Thomas v. Ashcroft

District of Columbia, dcd-1:2004-cv-01061

REPORT AND RECOMMENDATION: RECOMMENDED that Defendants Motion for Summary Judgment (Document No. 19) be GRANTED with respect to Count II (discrimination based on disability) of Plaintiffs Complaint; and it isFURTHER RECOMMENDED that Defendants Motion for Summary Judgment be DENIED with respect to Count I (race discrimination) and Count III (retaliation) of Plaintiffs Complaint. Signed by Magistrate Judge Deborah A. Robinson on 3/23/07. (EW) Modified on 5/16/2007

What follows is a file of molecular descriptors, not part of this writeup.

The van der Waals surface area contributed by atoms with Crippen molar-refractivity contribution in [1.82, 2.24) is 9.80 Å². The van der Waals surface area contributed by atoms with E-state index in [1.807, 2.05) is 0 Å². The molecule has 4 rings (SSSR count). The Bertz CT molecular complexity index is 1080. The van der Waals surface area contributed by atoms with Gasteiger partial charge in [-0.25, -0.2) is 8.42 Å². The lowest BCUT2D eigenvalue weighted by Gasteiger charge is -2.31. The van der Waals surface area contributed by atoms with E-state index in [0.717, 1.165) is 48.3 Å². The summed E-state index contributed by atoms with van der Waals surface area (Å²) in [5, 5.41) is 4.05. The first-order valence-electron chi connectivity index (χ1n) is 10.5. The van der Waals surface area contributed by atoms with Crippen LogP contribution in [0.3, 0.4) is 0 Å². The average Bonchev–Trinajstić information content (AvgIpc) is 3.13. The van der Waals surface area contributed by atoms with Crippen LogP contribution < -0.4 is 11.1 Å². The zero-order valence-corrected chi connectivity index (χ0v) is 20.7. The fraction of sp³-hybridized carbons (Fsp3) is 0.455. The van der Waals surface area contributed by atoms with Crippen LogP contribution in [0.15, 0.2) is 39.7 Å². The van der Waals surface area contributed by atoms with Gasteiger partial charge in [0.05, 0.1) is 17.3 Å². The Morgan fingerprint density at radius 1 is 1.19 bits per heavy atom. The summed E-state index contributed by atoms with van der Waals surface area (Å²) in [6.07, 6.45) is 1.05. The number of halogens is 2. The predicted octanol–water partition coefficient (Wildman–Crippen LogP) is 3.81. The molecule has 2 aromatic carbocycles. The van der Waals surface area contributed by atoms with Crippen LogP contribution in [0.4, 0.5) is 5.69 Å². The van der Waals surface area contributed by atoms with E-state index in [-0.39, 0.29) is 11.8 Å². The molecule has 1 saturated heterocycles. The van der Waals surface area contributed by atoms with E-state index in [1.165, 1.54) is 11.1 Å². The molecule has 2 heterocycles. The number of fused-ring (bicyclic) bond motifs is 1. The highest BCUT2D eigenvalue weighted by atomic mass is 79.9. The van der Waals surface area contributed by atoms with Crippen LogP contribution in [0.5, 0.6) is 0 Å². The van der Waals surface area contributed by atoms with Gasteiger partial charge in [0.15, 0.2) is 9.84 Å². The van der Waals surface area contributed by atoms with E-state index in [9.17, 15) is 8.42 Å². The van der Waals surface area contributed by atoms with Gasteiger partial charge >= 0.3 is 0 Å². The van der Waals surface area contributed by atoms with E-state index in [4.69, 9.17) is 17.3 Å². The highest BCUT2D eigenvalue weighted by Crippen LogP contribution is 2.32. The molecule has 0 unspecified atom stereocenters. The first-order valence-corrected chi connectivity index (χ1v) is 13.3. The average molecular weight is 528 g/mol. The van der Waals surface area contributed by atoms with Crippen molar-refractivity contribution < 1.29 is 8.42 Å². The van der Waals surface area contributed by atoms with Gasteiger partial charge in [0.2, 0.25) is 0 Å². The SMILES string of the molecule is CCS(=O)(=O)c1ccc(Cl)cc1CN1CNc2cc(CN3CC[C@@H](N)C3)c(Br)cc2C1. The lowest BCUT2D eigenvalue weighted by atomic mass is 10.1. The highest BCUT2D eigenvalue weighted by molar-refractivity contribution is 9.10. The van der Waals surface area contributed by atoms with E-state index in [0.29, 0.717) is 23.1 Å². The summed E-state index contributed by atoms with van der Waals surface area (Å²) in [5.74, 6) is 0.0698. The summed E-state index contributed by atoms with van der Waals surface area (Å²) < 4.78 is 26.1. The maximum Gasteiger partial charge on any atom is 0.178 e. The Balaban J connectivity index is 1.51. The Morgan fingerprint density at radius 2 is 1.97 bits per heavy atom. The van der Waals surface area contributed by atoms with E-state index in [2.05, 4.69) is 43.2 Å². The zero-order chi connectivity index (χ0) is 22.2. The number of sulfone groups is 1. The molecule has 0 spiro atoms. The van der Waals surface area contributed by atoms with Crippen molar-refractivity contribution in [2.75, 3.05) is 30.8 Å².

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4 UNITED STATES DISTRICT COURT FOR THE DISTRICT OF COLUMBIA GUY THOMAS, Plaintiff, Civil Action No. 04-1061 v. PLF/DAR ALBERTO GONZALES, United States Attorney General Defendant. REPORT AND RECOMMENDATION Plaintiff is employed by the United States Department of Justice, Bureau of Alcohol, Tobacco, Firearms and Explosives ("ATF"). In this action, Plaintiff seeks judicial review of his non-selection in February, 2002, for promotion to a GS-15 Assistant Special Agent in charge (ASAC) position in the New Orleans Field Division.1 Specifically, Plaintiff alleges that the non- selection constituted unlawful discrimination against him on account of his race (African American) in violation of Title VII of the Civil Rights Act of 1964, as amended, 42 U.S.C. § 2000e et seq. (Count I); unlawful discrimination based upon his having sought and received treatment for alcoholism and depression through an Employee Assistance Program, and an unlawful violation of his employment rights under the Americans With Disabilities Act (Count II); and unlawful retaliation for his prior protected Equal Employment Opportunity activity (Count III). Defendant's Motion for Summary Judgment (Document No. 19) is pending for consideration by the undersigned. Specifically, Defendant maintains that the ATF had legitimate, 1 Plaintiff was subsequently promoted to an ASAC position in the St. Paul Field Division, effective December 1, 2002. Complaint (Document No. 1), ¶ 36. 4 Thomas v. Gonzales 2 nondiscriminatory reasons for the challenged selection decision; that Plaintiff cannot establish a prima facie case of disability discrimination; and that Plaintiff cannot establish a prima facie case of retaliation. Memorandum of Points and Authorities in Support of Defendant's Motion for Summary Judgment ("Defendant's Memorandum") at 4-17. Plaintiff, in his opposition, maintains that the selection process "was seriously flawed, with evidence of significant Agency manipulation. . . resulting in the outcome of a preselected White candidate. . . ." Plaintiff's Memorandum of Points and Authorities in Opposition to Defendant's Motion for Summary Judgment ("Plaintiff's Opposition") (Document No. 24) at 2. Plaintiff submits that "the record is replete with examples of genuine issues of material fact, particularly with respect to the substantive qualifications of the successful candidate. . . . " Id. at 17. Plaintiff submits that he has established a prima facie case of both unlawful discrimination and retaliation; however, Plaintiff concedes "that his ADA claim is particularly weak in the circumstances of this case." Id. at 18. Defendant, in his reply, maintains that there are no genuine issues as to any material facts, and that Plaintiff relies upon "speculation and innuendo" to show otherwise. Defendant's Reply to Plaintiff's Opposition to Defendant's Motion for Summary Judgment ("Defendant's Reply") (Document No. 29) at 1. Upon consideration of Defendant's Motion for Summary Judgment, the memoranda in support thereof and in opposition thereto and the entire record herein, the undersigned recommends that Defendant's motion be denied except with respect to Plaintiff's Americans With Disabilities Act claim. 4 Thomas v. Gonzales 3 BACKGROUND2 Plaintiff has been employed by ATF in various capacities since 1988. Complaint, ¶ 12; Amended Answer (Document No. 7), ¶ 12. During the 1990's Plaintiff was a member of a class action in which discrimination against African American ATF agents was alleged, and ultimately received relief through the settlement of the action. Complaint, ¶ 14; Amended Answer, ¶ 14. Plaintiff states that during the course of his employment, he sought and received medical treatment "based upon a temporary period of impaired ability, related to the medical conditions of alcoholism and depression." In March, 1998, he "requested to voluntarily step down from his GS-14 supervisory position to a non-supervisory position. Plaintiff assumed another supervisory position in February, 2000, and was promoted to yet another supervisory position in July, 2000. Complaint, ¶¶ 16-17, 20, 22. In October, 2001, Plaintiff applied for one of two GS-15 positions of Assistant Special Agent in Charge ("ASAC") in the New Orleans Field Division. One of the two vacancies was filled by a white male ATF Special Agent by a lateral reassignment. Complaint, ¶¶ 25, 27; Amended Answer, ¶¶ 25, 27. Of the applicants who made the agency's Best Qualified List for the remaining position, Plaintiff has the highest Ranking Schedule score (256), and Robert Browning, eventual selectee, a white male, had the lowest Ranking Schedule score (214). Complaint, ¶ 29; Amended Answer, ¶ 29. The ATF Merit Promotion Board received the Best Qualified List, and conducted telephonic interviews of the applicants. Plaintiff alleges that "the subject of his temporary period 2 The undersigned has confined the discussion of the relevant background of the facts which are undisputed, unless otherwise noted. 4 Thomas v. Gonzales 4 of impairment. . . had been raised and discussed by Merit Promotion Board members." Complaint, ¶¶ 30, 32; Amended Answer, ¶ 30. Plaintiff also alleges that his participation in the 1990's class action litigation was considered during the Board's deliberations. Complaint, ¶ 33. In February, 2002, the selection of Browning for promotion to the New Orleans ASAC position was announced. Complaint, ¶ 34; Amended Answer, ¶ 34. In March, 2002, Plaintiff contacted an EEO counselor regarding his non-selection. Complaint, ¶ 5; Amended Answer, ¶ 5. Plaintiff timely filed this action after he terminated the then-pending EEOC proceeding. Complaint, ¶ 11; Amended Answer, ¶ 11. CONTENTIONS OF THE PARTIES Discrimination Based on Race; Retaliation Defendant concedes that Plaintiff has made a prima facie case of discrimination based on race, but maintains that it had legitimate, non-discriminatory reasons for its selection decision. Defendant's Memorandum at 6-8. More specifically, Defendant asserts that Browning's "interview performance" was "better then [sic] any other candidate," and that Browning "had distinguishing experience as a Public Information Officer, and that he had more GS-14 field supervisory experience than any other candidate." Id; see also id. at 7-8. Defendant maintains that Plaintiff "[ cannot] provide sufficient evidence such that a jury could find [ATF's] 'proffered reason was a pretex for discrimination.'" Id. at 8 (citing Paguin v. Fannie Mae, 119 F.3d 23, 27-28 (D.C. Cir. 1998)). Defendant submits that Plaintiff cannot establish a prima facie of retaliation because "[i]n this instance, the time lapse between Plaintiff's 1996 protected activity and the 2002 selection 4 Thomas v. Gonzales 5 determination is insufficient as a matter of law to establish a causal connection between the protected activity and the retaliatory action." Defendant's Memorandum at 16; see also id. at 15, 17. Plaintiff, in his opposition, submits that Browning was "pre-selected" for the New Orleans ASAC position, and that the reasons offered by Defendant for the selection of Browning are but a pretext. Plaintiff's Opposition at 2, 17. More specifically, Plaintiff maintains, inter alia, that Browning, pursuant to at least one ATF standard, did not meet the applicable "cut-off score." Id. at 6-7, 18; Amended Answer, ¶ 29. Plaintiff submits that in addition, "the factual comparison of the qualifications [of Plaintiff and Browning, the selectee] . . . clearly show the demonstrative superiority of Plaintiff Thomas over selectee Browning regarding the full range of relevant professional and personal qualifications." Id. at 12. Finally, Plaintiff points to evidence in the record which, he submits, serves to expose the discriminatory and retaliatory objectives of the Merit Promotion Board. Id. at 13-17. Defendant, in its reply, argues that Plaintiff relies on "speculation and innuendo" to support his contention that material facts are in dispute. Defendant's Reply at 1. Defendant submits that "the record irrefutably demonstrates that the Merit Promotion Board. . . made its selection determination based on lawful, legitimate reasons[.]" Id. at 1; see also Id. at 5-12. "Americans With [Disabilities] Act" Claim Defendant submits that Plaintiff's "short-term impairment" does not constitute a "disability" for purposes of an action under the Rehabilitation Act, and that Plaintiff cannot establish a prima facie case of discrimination under the Rehabilitation Act for failure to 4 Thomas v. Gonzales 6 accommodate. Defendant's Memorandum at 13-15. Plaintiff acknowledges that he does not contend that he will be permanently "disabled" as a result of the conditions which occasioned treatment over ten years ago, and that "it is not lost on [him] that his [Americans With Disabilities Act] claim is particularly weak in the circumstances of this case." Plaintiff's Opposition at 18. Plaintiff states "that the raising by the Merit Promotion Board of his previous experience of stepping down from a supervisory position because of his alcoholism and depression" is evidence of pretext. Id. at 19. STANDARD OF REVIEW Summary judgment shall be granted if there is no genuine issue as to any material fact and the moving party is entitled to judgment as a matter of law. FED. R. CIV. P. 56(c); Celotex Corp. v. Catrett, 477 U.S. 317, 322 (1986); Diamond v. Atwood 43 F.3d 1538, 1540 (D.C. Cir. 1995). The burden is upon the non-moving party to demonstrate that there are material facts in dispute. Chelates, 477 U.S. at 324. There is a genuine issue of material fact "if the evidence is such that a reasonable jury could return a verdict for the non-moving party." Anderson v. Liberty Lobby, Inc., 477 U.S. 242, 248 (1986). Material facts are in dispute if they are capable of affecting the outcome of the suit under governing law. Id. In considering a motion for summary judgment, all evidence and inferences to be drawn from the underlying facts must be viewed in the light most favorable to the party opposing the motion. Matsushita Elec. Indus. Co. v. Zenith Radio Corp., 475 U.S. 574, 587 (1986); United States v. Diebold, Inc., 369 U.S. 654, 655 (1962). The "evidence of the non-movant is to be believed, and all justifiable inferences are to be drawn in [her] favor." Anderson, 477 U.S. at 248; see also Bayer v. United States Dept. of Treasury, 4 Thomas v. Gonzales 7 956 F.2d 330, 333 (D.C. Cir. 1992). Moreover, the court "must. . . eschew making credibility determinations or weighing the evidence." Czekalski v. Peters, 475 F.3d 360, 363 (D.C. Cir. 2007) (citing Reeves v. Sanderson Plumbing Prods., 530 U.S. 133, 150 (2000); Aka v. Washington Hosp. Ctr., 156 F.3d 1284, 1288 (D.C. Cir. 1998) (en banc). This circuit has held that because proof of discrimination may be difficult for a plaintiff to establish, "the court should view summary judgment in such cases with special caution." Childers v. Slater, 44 F. Supp. 2d 8, 15 (D.D.C. 1999) (citing Aka v. Washington Hosp. Ctr. 116 F. 3d at 879; see also Johnson v. Digital Equip. Corp., 836 F. Supp. 14, 18 (D.D.C. 1993). Nevertheless, the nonmoving party "must do more than simply show that there is some metaphysical doubt as to the material facts." Matsushita, 474 U.S. at 586. Rather, he must come forward with "specific facts showing that there is a genuine issue for trial." Id. at 587; FED. R. CIV. P. 56(e). Moreover, Rule 56(e) of the Federal Rules of Civil Procedure provides, in relevant part: When a motion for summary judgment is made and supported as provided in this rule, an adverse party may not rest upon the mere allegations or denials of the adverse party's pleading, but the adverse party's response, by affidavits or otherwise provided in this rule, must set forth specific facts showing that there is a genuine issue for trial. If the adverse party does not so respond, summary judgment, if appropriate, shall be entered against the adverse party. FED. R. CIV. P. 56(e). The nonmoving party must therefore go beyond the pleadings and by her own affidavits, or by the "depositions, answers to interrogatories, and admissions on file," designate "specific facts showing that there is a genuine issue for trial" . . . Rule 56(e) permits a proper summary judgment motion to be opposed by any of the kinds of 4 Thomas v. Gonzales 8 evidentiary materials listed in Rule 56(e), except the mere pleadings themselves, and it is from this list that one would normally expect the nonmoving party to make the showing[.] Celotex, 477 U.S. at 324 (emphasis added). In addition, Local Civil Rule 7(h) provides: Each motion for summary judgment shall be accompanied by a statement of material facts as to which the moving party contends there is no genuine issue, which shall include references to the parts of the record relied on to support the statement. An opposition to such a motion shall be accompanied by a separate concise statement of genuine issues setting forth all material facts as to which it is contended there exists a genuine issue necessary to be litigated, which shall include references to the parts of the record relied on to support the statement. . . In determining a motion for summary judgment, the court may assume that facts identified by the moving party in its statement of material facts are admitted, unless such a fact is controverted in the statement of genuine issues filed in opposition to the motion. LcvR 7(h) (emphasis supplied); see also LcvR 56.1. The District of Columbia Circuit has held that "[i]f the party opposing the motion fails to comply with this local rule, then 'the district court is under no obligation to sift through the record' and should '[I]nstead. . . deem as admitted the moving party's facts that are uncontroverted by the nonmoving party's Rule [LcvR 7(h)] statement.'" Securities and Exch. Comm'n v. Banner Fund Int'l, 211 F. 3d 602, 616 (D.C. Cir. 2000) (citation omitted). The District of Columbia Circuit "[has] explained. . . that the 'procedure contemplated by the [local] rule. . . isolates the facts that the parties assert are material, distinguishes disputed from undisputed facts, and identifies the pertinent parts of the record." Burke v. Gould, 286 F. 3d 513, 517 (D.D.C. 2002) (quoting Gardels v. Cent. 4 Thomas v. Gonzales 9 Intelligence Agency, 637 F. 2d 770, 773 (D.C.Cir. 1980)). This circuit has affirmed the grant of summary judgment where the nonmoving party failed to cite any evidence in the record, and in the statement of genuine factual issues, "did not set forth specific, material facts, but simply asserted, without citing evidence in the record, that there was a disputed issue[.]" Burke, 286 F. 3d at 518 (quoting Tarpley v. Greene, 684 F. 2d 1, 7 (D.C. Cir. 1982)). Finally, Rule 56(f) of the Federal Rules of Civil Procedure provides that [s]hould it appear from the affidavits of a party opposing the motion that the party cannot for reasons stated present by affidavit fact essential to justify the party's opposition, the court may refuse the application for judgment or may order a continuance to permit affidavits to be obtained or depositions to be taken or discovery to be had or may make such other order as is just. FED. R. CIV. P. 56(f). STATUTORY FRAMEWORK3 In Texas Dep't of Community of Affairs v. Burdine, 450 U.S. 248 (1981, the Court, citing McDonnell Douglas Corp. v. Greene, 411 U.S. 792 (1973), sets forth the basic allocation of burdens and order of presentation of proof in a Title VII case alleging discriminatory treatment. First, the Plaintiff has the burden of proving by the preponderance of the evidence a prima facie case of discrimination. Second, if the Plaintiff succeeds in proving the prima facie case, the burden shifts to the Defendant "to articulate some legitimate, nondiscriminatory reason for the 3 Plaintiff effectively concedes that his American W ith Disabilities Act claim is not viable. See Plaintiff's Memorandum at 18. For that reason, the undersigned includes herein no discussion of that statute, and recommends that Defendant's motion for summary judgment be granted with respect to Count II of the Complaint, in which disability discrimination is alleged. The court can determine, in advance of any trial, whether Plaintiff's evidence with respect to the Board's consideration of his temporary impairment may be received as evidence of pretext in the context of his race discrimination and retaliation claims. 4 Thomas v. Gonzales 10 employee's rejection." Burdine, 450 U.S. at 253; McDonnell Douglas, 411 U.S. at 804. Third, should the Defendant carry this burden, the Plaintiff must then have an opportunity to prove by a preponderance of the evidence that the legitimate reasons offered by the Defendant were not its true reasons, but were a pretext for discrimination. Burdine, 450 U.S. at 254; McDonnell Douglas, 411 U.S. at 804. To avoid summary judgment, "the plaintiff must show that a reasonable jury could conclude from all of the evidence that the adverse employment decision was made for a discriminatory reason." Czekalski v. Peters, 475 F. 3d at 363 (quoting Lathram v. Snow, 366 F. 3d 1085, 1088 (D.C. Cir. 2003)). Claims of retaliation are also governed by the McDonnell Douglas burden-shifting paradigm. Cones v. Shalala, 199 F.3d 512, 520 (D.C. Cir. 2000). DISCUSSION The undersigned finds, upon consideration of the record herein, that Plaintiff has identified evidence in the record which demonstrates that there are genuine issues for trial with respect to his claims of race discrimination and retaliation. Accordingly, the undersigned will recommend that Defendant's motion for summary judgment be denied with respect to Count I (unlawful discrimination based on race) and Count III (retaliation) of Plaintiff's Complaint.4 Plaintiff, in his opposition to Defendant's motion for summary judgment, relies principally upon (1) the disparities in his qualifications and those of the selectee, and (2) the Board's departures from the Defendant's selection procedures. See Plaintiff's Opposition at 18. The evidence which Plaintiff identifies includes not only his sworn declaration–which Defendant suggests 4 See n. 3, supra. 4 Thomas v. Gonzales 11 should be discounted as "speculation and innuendo"–but also Defendant's own records of the evaluation and selection process. Plaintiff's Statement of Material Facts in Dispute, ¶¶ 2-7. Likewise, Plaintiff points to Defendant's records to identify evidence of a genuine issue with respect to the Board's departure from Defendant's established procedures. Id., ¶¶ 8-13. Defendant maintains that "the record irrefutably demonstrates" that the challenged selection was "based on lawful, legitimate reasons[.]" Defendant's Reply at 1. However, a court could make such a determination only by weighing the evidence and making credibility determinations. Both are tasks which a court cannot undertake as part of consideration of a motion for summary judgment. Czekalski, 475 F.3d at 363. Indeed, by urging this court to make such a finding, Defendant entirely misstates the burden-shifting paradigm which governs consideration of claims of discrimination: to avoid summary judgment, a plaintiff must show only "that a reasonable jury could conclude from all of the evidence that the adverse employment decision was made for a discriminatory reason." Id. The District of Columbia, within the past month, reaffirmed the proposition that an attack on the employer's proffered explanation for its actions "[is] one way for a plaintiff to show that an adverse employment decision was made for a discriminatory reason[.]" Id. at 366. The undersigned's findings with respect to Plaintiff's retaliation claim are virtually identical. Plaintiff relies, in part, upon Defendant's own records to identify genuine issues with respect to his claim of retaliation. Plaintiff's Statement of Material Facts in Dispute, ¶ 12. The same authorities discussed in the preceding paragraph compel the conclusion here that a jury, and not the court at the summary judgment stage, must weigh the evidence and evaluate the credibility of the witnesses with respect to the Board members' knowledge of Plaintiff's 4 Thomas v. Gonzales 12 protected activities, and what inference, if any might be drawn. The District of Columbia Circuit has cautioned that "[a]t the prima facie stages of a retaliation claim, a plaintiff's burden 'is not great; he merely needs to establish facts adequate to permit an inference of retaliatory motive.'" Holcomb v. Powell, 433 F. 3d 889, 903 (D.C.Cir. 2006) (citation omitted). The Circuit has held that a plaintiff's "repeated[]" participation in protected activity may be sufficient to establish a prima facie case. Id. In the instant action, Plaintiff alleges - - and Defendant does not dispute - - that his protected activity continued well beyond the filing of a complaint in 1990. Complaint, ¶¶ 14-15; Plaintiff's Statement of Material Facts in Dispute, ¶ 12; Declaration of Michael A. Golson, Sr. (Document 24-4), ¶ 3. CONCLUSION For the foregoing reasons, it is, this 23rd day of March, 2007, RECOMMENDED that Defendant's Motion for Summary Judgment (Document No. 19) be GRANTED with respect to Count II (discrimination based on disability) of Plaintiff's Complaint;5 and it is FURTHER RECOMMENDED that Defendant's Motion for Summary Judgment be DENIED with respect to Count I (race discrimination) and Count III (retaliation) of Plaintiff's Complaint. March 23, 2007 /s/ DEBORAH A. ROBINSON United States Magistrate Judge 5 See n. 3, supra. 4 Thomas v. Gonzales 13 Within ten days, either party may file written objections to this report and recommendation. The objections shall specifically identify the portions of the report and recommendation to which objection is made, as well as the basis of each such objection. In the absence of timely objections, further review of issues addressed herein may be waived. 4 Thomas v. Gonzales 14